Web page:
A Gate Without Walls
Porta San Pancrazio stands in splendid isolation of the Janiculum Hill. The gate originated as part of the ancient Aurelian Walls (3rd century CE), but the structure we see today only dates back to the middle of the 19th century.
The gate had been partially rebuilt by the Roman architect Mattia de Rossi (1637-95) as part of the construction of the Mura Gianicolensi (Janiculum wall), a project initiated by Pope Urban VIII (r. 1823-44). It was destroyed by French forces in 1849 during the short-lived Roman Republic. Five years later, the gate was duly rebuilt by another Roman architect, Virginio Vespignani (1808-82), at the behest of Pope Pius IX (r. 1846-78).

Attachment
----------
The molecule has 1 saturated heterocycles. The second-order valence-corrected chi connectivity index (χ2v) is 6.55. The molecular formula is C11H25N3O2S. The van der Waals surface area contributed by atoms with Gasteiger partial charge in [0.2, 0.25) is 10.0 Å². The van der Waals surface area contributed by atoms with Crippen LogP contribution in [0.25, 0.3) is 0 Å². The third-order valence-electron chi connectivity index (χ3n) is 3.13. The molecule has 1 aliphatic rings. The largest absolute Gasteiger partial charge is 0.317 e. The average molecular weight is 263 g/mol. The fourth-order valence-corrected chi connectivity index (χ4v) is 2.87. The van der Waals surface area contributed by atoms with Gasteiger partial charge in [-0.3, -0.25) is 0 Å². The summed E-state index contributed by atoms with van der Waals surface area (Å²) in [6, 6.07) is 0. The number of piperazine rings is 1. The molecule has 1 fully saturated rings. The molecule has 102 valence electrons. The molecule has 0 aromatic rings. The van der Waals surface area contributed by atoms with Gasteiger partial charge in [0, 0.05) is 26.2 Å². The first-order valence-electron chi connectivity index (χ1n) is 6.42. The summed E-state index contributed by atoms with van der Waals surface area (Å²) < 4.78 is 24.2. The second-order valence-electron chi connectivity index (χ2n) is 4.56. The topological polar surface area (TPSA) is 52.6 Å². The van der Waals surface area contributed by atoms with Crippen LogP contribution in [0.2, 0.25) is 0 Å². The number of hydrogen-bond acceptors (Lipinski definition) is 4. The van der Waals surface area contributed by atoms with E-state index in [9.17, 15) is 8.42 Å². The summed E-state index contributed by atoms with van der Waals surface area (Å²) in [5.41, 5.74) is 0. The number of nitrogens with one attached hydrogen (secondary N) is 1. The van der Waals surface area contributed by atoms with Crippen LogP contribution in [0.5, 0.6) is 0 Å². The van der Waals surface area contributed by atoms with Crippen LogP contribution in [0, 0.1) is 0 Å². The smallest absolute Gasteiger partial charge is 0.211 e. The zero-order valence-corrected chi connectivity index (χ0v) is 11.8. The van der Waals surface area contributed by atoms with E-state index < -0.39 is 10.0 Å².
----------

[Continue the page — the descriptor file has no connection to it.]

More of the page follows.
Porta San Pancrazio, which sports the coats of arms of both Pius XI and Urban VIII, houses the National Association of Garibaldi Veterans and Survivors as well as the Garibaldi Museum.
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My name is David Lown and I am an art historian from Cambridge, England. Since 2001 I have lived in Italy, where I run private walking tours of Rome.
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